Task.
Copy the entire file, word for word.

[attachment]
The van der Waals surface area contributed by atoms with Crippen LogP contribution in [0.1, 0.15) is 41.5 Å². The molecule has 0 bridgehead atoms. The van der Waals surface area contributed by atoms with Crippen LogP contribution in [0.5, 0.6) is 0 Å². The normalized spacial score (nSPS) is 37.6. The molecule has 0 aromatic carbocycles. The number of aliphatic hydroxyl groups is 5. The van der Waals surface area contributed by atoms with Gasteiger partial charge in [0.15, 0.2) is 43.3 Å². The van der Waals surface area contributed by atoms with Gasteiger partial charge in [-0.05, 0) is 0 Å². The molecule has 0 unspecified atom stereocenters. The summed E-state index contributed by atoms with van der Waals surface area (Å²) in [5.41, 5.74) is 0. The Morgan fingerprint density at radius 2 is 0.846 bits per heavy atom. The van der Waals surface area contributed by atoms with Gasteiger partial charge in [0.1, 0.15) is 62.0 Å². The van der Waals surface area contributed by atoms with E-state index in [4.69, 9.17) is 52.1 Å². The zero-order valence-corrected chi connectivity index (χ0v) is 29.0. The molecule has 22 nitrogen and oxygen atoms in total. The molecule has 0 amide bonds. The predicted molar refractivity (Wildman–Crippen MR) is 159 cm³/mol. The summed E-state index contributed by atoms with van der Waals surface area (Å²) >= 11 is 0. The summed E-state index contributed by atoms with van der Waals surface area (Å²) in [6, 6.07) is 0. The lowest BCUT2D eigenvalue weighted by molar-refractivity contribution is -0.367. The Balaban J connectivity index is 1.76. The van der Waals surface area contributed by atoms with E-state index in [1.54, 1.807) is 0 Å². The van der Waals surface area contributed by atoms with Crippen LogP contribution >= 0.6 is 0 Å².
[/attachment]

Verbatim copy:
The van der Waals surface area contributed by atoms with Crippen LogP contribution in [0.1, 0.15) is 41.5 Å². The molecule has 0 bridgehead atoms. The van der Waals surface area contributed by atoms with Crippen LogP contribution in [0.5, 0.6) is 0 Å². The normalized spacial score (nSPS) is 37.6. The molecule has 0 aromatic carbocycles. The number of aliphatic hydroxyl groups is 5. The van der Waals surface area contributed by atoms with Gasteiger partial charge in [0.15, 0.2) is 43.3 Å². The van der Waals surface area contributed by atoms with Gasteiger partial charge in [-0.05, 0) is 0 Å². The molecule has 0 unspecified atom stereocenters. The summed E-state index contributed by atoms with van der Waals surface area (Å²) in [5.41, 5.74) is 0. The Morgan fingerprint density at radius 2 is 0.846 bits per heavy atom. The van der Waals surface area contributed by atoms with Gasteiger partial charge in [0.1, 0.15) is 62.0 Å². The van der Waals surface area contributed by atoms with E-state index in [4.69, 9.17) is 52.1 Å². The zero-order valence-corrected chi connectivity index (χ0v) is 29.0. The molecule has 22 nitrogen and oxygen atoms in total. The molecule has 0 amide bonds. The predicted molar refractivity (Wildman–Crippen MR) is 159 cm³/mol. The summed E-state index contributed by atoms with van der Waals surface area (Å²) >= 11 is 0. The summed E-state index contributed by atoms with van der Waals surface area (Å²) in [6, 6.07) is 0. The lowest BCUT2D eigenvalue weighted by molar-refractivity contribution is -0.367. The Balaban J connectivity index is 1.76. The van der Waals surface area contributed by atoms with E-state index in [1.54, 1.807) is 0 Å². The van der Waals surface area contributed by atoms with Crippen LogP contribution >= 0.6 is 0 Å².